However, simply having a plan sets us up for success and makes the rest of the day easier.
Discover What Works For You
As I said, there are a few different approaches to food logging, but diving in and starting will allow you to find what works for you.
Some people choose to track calories or macros. At OnPoint Nutrition we use a daily targets system. You may like logging your food electronically or prefer a good-old-fashion notepad.
You may also adjust your logging for your goals. If you are hoping to gain or lose weight, tracking your overall intake and seeing how it stacks up against your needs is key. If you are struggling with IBS or wondering if you have food intolerances, you will likely log both your food and your symptoms to start to identify patterns.
One important note is that food logging isn’t for everyone. If you are currently, or have previously, struggled with an eating disorder or disordered eating, food logging is likely not the approach for you. Additionally, if you are working on eating intuitively, you may or may not want to log your food.
Working with a knowledgeable nutrition coach who understands your goals can help you determine the best path forward for you.
Need Some Support With Food Logging?
Now you know some of the benefits of logging your food. You understand how it can help you and how to use it to your advantage.
I hope you’re feeling excited and empowered to jump into logging.
However, if you’re still a little unsure of how to use this tool to reach your goals, or if you just feel that you need more support and guidance to maximize your time and effort, we are here for you.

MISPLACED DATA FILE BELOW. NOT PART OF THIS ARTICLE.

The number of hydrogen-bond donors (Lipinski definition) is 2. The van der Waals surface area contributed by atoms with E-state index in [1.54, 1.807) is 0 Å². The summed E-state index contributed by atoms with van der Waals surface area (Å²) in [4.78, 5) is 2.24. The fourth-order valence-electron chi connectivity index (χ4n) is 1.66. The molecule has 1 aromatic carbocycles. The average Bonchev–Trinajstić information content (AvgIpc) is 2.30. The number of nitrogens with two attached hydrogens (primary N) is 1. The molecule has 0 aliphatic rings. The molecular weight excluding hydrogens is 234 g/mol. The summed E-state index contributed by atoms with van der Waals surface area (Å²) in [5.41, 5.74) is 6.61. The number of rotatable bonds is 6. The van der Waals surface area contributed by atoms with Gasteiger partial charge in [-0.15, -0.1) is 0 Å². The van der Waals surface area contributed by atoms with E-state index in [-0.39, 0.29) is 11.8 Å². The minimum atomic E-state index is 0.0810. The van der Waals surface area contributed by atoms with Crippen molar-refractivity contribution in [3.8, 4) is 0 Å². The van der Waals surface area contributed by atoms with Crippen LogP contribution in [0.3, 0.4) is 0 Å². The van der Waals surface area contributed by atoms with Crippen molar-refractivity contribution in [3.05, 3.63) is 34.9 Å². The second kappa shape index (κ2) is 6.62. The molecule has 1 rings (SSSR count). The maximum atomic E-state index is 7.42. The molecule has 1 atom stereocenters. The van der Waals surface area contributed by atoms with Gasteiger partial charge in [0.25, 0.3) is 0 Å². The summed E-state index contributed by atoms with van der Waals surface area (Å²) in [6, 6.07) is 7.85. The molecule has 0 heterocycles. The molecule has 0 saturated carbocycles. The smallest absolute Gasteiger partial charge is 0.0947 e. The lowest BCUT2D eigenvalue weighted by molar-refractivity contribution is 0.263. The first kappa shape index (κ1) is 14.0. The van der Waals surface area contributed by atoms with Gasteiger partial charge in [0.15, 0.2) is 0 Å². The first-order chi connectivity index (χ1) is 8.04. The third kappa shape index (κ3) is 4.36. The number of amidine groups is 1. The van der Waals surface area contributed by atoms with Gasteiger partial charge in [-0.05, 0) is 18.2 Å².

The OnPoint Nutrition team will guide you through your food logging journey and be with you every step of the way from setting to achieving your goals.
If you are ready to dive in, schedule a free consultation now, and our team will get you set up for success.
Liz has been reading nutrition labels since she learned how to read. Growing up with severe peanut and tree nut allergies she learned that it’s important to know what you are putting into your body. She made her first big lifestyle change as a freshman in high school, when she decided to become a vegetarian. However, it wasn’t until she took a food class in Italy as part of a study abroad program in college that it clicked in her mind that she wanted to make food and nutrition her career. Liz graduated from Penn State University in 2015 with a bachelor's degree in Nutrition, as well as a bachelor's degree in Marketing. She completed her dietetic internship with Aramark in Philadelphia, and her master's degree at Northeastern University shortly after.